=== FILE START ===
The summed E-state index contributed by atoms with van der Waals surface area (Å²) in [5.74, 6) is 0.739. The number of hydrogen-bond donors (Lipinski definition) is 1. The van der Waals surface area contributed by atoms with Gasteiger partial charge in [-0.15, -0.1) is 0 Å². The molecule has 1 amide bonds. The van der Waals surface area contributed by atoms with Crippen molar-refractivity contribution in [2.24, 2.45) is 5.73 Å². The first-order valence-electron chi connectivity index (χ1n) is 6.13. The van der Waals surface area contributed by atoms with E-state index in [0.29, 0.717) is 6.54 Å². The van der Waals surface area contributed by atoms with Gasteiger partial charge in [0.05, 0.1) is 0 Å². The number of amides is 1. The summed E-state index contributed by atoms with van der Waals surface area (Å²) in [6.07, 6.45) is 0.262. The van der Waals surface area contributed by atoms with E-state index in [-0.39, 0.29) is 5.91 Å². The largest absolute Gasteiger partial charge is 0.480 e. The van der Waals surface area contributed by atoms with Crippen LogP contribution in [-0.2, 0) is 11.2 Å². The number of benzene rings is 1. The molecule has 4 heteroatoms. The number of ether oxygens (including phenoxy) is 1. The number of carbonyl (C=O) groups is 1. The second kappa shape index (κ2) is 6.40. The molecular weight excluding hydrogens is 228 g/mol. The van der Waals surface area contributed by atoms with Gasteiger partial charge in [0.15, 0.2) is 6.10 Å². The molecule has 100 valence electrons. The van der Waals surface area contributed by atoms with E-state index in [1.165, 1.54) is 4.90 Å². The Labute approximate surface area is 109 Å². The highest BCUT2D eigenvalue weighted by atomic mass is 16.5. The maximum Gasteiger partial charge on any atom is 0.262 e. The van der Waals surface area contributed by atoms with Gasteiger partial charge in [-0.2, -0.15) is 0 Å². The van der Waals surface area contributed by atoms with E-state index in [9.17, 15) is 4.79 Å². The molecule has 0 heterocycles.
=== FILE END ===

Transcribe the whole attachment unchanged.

The summed E-state index contributed by atoms with van der Waals surface area (Å²) in [5.74, 6) is 0.739. The number of hydrogen-bond donors (Lipinski definition) is 1. The van der Waals surface area contributed by atoms with Gasteiger partial charge in [-0.15, -0.1) is 0 Å². The molecule has 1 amide bonds. The van der Waals surface area contributed by atoms with Crippen molar-refractivity contribution in [2.24, 2.45) is 5.73 Å². The first-order valence-electron chi connectivity index (χ1n) is 6.13. The van der Waals surface area contributed by atoms with E-state index in [0.29, 0.717) is 6.54 Å². The van der Waals surface area contributed by atoms with Gasteiger partial charge in [0.05, 0.1) is 0 Å². The number of amides is 1. The summed E-state index contributed by atoms with van der Waals surface area (Å²) in [6.07, 6.45) is 0.262. The van der Waals surface area contributed by atoms with E-state index in [-0.39, 0.29) is 5.91 Å². The largest absolute Gasteiger partial charge is 0.480 e. The van der Waals surface area contributed by atoms with Crippen LogP contribution in [-0.2, 0) is 11.2 Å². The number of benzene rings is 1. The molecule has 4 heteroatoms. The number of ether oxygens (including phenoxy) is 1. The number of carbonyl (C=O) groups is 1. The second kappa shape index (κ2) is 6.40. The molecular weight excluding hydrogens is 228 g/mol. The van der Waals surface area contributed by atoms with Gasteiger partial charge in [0.15, 0.2) is 6.10 Å². The molecule has 100 valence electrons. The van der Waals surface area contributed by atoms with E-state index in [1.165, 1.54) is 4.90 Å². The Labute approximate surface area is 109 Å². The highest BCUT2D eigenvalue weighted by atomic mass is 16.5. The maximum Gasteiger partial charge on any atom is 0.262 e. The van der Waals surface area contributed by atoms with Gasteiger partial charge in [-0.2, -0.15) is 0 Å². The van der Waals surface area contributed by atoms with E-state index in [9.17, 15) is 4.79 Å². The molecule has 0 heterocycles.